Since its creation in 1906, Lake Carnegie has had a reputation as a place for winter skating. But in recent years, the lake has witnessed infrequent freezes, precluding skating or other winter sports, like hockey.
“The freeze proportion has decreased pretty alarmingly in the past several years,” said Grace Liu, a sophomore and computer science major. “Within a matter of decades, the probability of safe ice skating on Lake Carnegie has dropped from 1 to 0.2.”
Liu wanted to see whether this infrequent freezing on the lake might be part of a larger trend linked to global warming.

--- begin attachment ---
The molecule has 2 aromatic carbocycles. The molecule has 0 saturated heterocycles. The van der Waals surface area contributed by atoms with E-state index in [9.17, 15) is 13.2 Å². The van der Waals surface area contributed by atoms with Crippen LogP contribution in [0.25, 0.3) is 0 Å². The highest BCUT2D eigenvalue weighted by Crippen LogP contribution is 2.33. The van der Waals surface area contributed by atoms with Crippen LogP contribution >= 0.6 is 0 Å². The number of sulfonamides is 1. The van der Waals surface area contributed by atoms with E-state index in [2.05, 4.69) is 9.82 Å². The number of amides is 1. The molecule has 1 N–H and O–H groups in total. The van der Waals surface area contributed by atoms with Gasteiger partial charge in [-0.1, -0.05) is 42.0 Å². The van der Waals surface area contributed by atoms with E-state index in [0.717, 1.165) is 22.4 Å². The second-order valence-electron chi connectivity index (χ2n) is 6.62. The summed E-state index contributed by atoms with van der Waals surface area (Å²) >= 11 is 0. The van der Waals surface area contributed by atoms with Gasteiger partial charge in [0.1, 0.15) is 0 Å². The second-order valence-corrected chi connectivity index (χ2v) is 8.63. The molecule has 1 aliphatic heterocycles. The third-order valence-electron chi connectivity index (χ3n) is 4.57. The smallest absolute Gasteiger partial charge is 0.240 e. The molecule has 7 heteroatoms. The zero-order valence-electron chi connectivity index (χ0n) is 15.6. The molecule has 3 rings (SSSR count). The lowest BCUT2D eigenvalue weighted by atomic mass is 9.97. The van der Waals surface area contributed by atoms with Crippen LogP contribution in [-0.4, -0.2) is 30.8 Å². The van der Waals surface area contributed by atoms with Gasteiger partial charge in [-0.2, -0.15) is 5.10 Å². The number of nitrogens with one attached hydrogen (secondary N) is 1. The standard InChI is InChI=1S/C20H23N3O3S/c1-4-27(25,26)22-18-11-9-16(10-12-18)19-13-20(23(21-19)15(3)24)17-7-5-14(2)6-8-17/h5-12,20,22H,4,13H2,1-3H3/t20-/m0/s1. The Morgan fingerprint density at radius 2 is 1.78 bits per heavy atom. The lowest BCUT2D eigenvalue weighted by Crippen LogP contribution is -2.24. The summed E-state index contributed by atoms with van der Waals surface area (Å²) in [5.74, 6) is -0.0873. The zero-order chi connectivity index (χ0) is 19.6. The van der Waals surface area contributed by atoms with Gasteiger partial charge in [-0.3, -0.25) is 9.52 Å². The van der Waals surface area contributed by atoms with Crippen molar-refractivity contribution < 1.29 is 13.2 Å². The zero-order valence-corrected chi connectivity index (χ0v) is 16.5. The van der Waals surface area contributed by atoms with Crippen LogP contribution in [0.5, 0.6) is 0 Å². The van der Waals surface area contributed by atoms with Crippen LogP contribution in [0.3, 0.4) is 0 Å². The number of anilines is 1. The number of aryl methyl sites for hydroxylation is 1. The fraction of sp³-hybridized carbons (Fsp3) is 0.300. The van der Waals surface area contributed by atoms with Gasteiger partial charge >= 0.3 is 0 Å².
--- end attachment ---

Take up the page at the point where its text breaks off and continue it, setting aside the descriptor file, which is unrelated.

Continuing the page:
Working with her advisors, including geosciences professor Gabriel Vecchi, Liu used past media accounts and interviews to create a timeline of the years when skating was allowed on the lake.
She discovered that since 1950 the chance of the lake supporting ice thick enough for skating has plummeted dramatically. This trend was even more dramatic since 2000, when the chance of ice freezing sufficiently for skating dropped by more than half. These data match the trend observed at other lakes globally.
“When people see how climate change affects their activities and what they like to do for fun, it can send the message that it actually affects us personally,” Liu said.